The earliest reference to the Greyhound Inn that I can find is in an advert in the Suffolk Mercury in March 1728. At that time it would have looked like many of the timber-framed, plastered buildings in the High Street.
Then, early in February 1916, Mr H W Lake came along to the Ixworth Petty Sessions, he was there as a representative of Messrs Greene, King and Sons. Mr Lake explained to the magistrates that the population of Ixworth had decreased in recent years and that Greene King held the licences of all the pubs in the village; his proposal was to give up the licence of the White Horse (which stood in the High Street on the land now occupied by the Village Shop and 13a/b High Street). The plan was for the licence of the Greyhound to be transferred to George Bullock of the White Horse while the Greyhound was closed and rebuilt in the form which we see today. The alterations were expected to take ‘a month or so’ (in the middle of the Great War if you please) and, once complete, the White Horse would be closed and George Bullock would relocate to the Greyhound.
John Bibby was landlord of the Greyhound at the time and Greene King’s hand may have been forced a little as Bibby had been found guilty of defrauding the Old Foresters’ friendly society only two weeks earlier – an organisation which used the Greyhound assembly room to hold their meetings and of which Bibby had been the treasurer for years.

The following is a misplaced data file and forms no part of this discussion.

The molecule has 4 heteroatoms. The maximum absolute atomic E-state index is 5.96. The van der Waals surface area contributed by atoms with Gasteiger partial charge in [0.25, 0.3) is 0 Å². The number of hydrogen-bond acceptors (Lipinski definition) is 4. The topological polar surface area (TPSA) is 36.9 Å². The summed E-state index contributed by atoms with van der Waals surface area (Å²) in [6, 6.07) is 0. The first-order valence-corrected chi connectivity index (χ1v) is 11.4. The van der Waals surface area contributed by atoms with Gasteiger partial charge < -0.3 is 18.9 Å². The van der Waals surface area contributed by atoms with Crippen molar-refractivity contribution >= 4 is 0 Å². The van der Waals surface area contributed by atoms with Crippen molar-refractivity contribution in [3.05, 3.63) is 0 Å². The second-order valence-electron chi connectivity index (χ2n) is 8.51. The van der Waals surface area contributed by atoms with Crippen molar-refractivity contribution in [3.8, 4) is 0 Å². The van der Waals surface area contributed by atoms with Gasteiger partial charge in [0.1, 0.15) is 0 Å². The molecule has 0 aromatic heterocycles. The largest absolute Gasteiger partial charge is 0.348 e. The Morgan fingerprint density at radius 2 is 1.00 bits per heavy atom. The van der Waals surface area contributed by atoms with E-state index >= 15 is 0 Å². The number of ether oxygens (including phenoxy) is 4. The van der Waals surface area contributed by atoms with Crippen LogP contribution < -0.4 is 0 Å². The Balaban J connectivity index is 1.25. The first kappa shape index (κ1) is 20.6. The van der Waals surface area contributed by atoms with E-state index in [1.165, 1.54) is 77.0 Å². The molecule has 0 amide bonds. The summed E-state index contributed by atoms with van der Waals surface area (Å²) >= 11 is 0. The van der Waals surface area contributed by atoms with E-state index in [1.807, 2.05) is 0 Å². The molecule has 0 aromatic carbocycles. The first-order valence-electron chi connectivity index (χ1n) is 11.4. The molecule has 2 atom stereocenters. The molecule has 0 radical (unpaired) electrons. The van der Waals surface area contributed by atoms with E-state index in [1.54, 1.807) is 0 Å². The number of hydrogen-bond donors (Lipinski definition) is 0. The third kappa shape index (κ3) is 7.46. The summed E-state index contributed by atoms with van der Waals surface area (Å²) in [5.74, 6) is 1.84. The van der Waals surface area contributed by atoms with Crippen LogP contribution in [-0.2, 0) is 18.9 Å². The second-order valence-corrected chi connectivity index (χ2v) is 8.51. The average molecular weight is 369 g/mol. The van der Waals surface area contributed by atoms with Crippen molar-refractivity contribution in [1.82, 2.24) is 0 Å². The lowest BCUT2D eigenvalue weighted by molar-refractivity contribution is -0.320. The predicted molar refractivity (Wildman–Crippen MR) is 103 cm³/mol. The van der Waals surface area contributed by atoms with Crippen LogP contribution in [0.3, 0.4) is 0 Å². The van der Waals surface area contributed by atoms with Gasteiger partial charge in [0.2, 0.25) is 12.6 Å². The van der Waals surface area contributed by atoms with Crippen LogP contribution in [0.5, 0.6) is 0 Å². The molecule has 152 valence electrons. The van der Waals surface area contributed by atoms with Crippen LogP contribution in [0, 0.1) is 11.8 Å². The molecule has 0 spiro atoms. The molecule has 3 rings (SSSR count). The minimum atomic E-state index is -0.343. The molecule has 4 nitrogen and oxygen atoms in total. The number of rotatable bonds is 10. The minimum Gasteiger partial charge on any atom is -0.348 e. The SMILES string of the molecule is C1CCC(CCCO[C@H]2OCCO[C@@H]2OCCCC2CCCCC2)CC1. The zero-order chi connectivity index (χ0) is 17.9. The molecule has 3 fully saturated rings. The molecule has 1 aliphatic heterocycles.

Superintendent Reeve of the Ixworth Police thought the proposal was ‘splendid’ on two counts: he said that the White Horse was a not altogether suitable place for a licence (Henry Cooper had written to the Bury Post about some of the ‘ladies’ who plied their trade there) and he had heard that the alterations included taking the corners off the building which would be an improvement. The magistrates approved Greene King’s proposal. As to the corners of the building, the only photograph of the ‘old’ Greyhound that I can find suggests that the new building has the exact same footprint as the old but just with less of an upper storey.
The work may have dragged on a little as the White Horse did not go to auction until late in July 1916 and Bullock didn’t move out until the end of September. So, if you find yourself in the High Street this month, why not pop in to the Greyhound and wish Colin and Sue a very happy centenary?
Written for Ixworth Village website by local historian Steve Wilson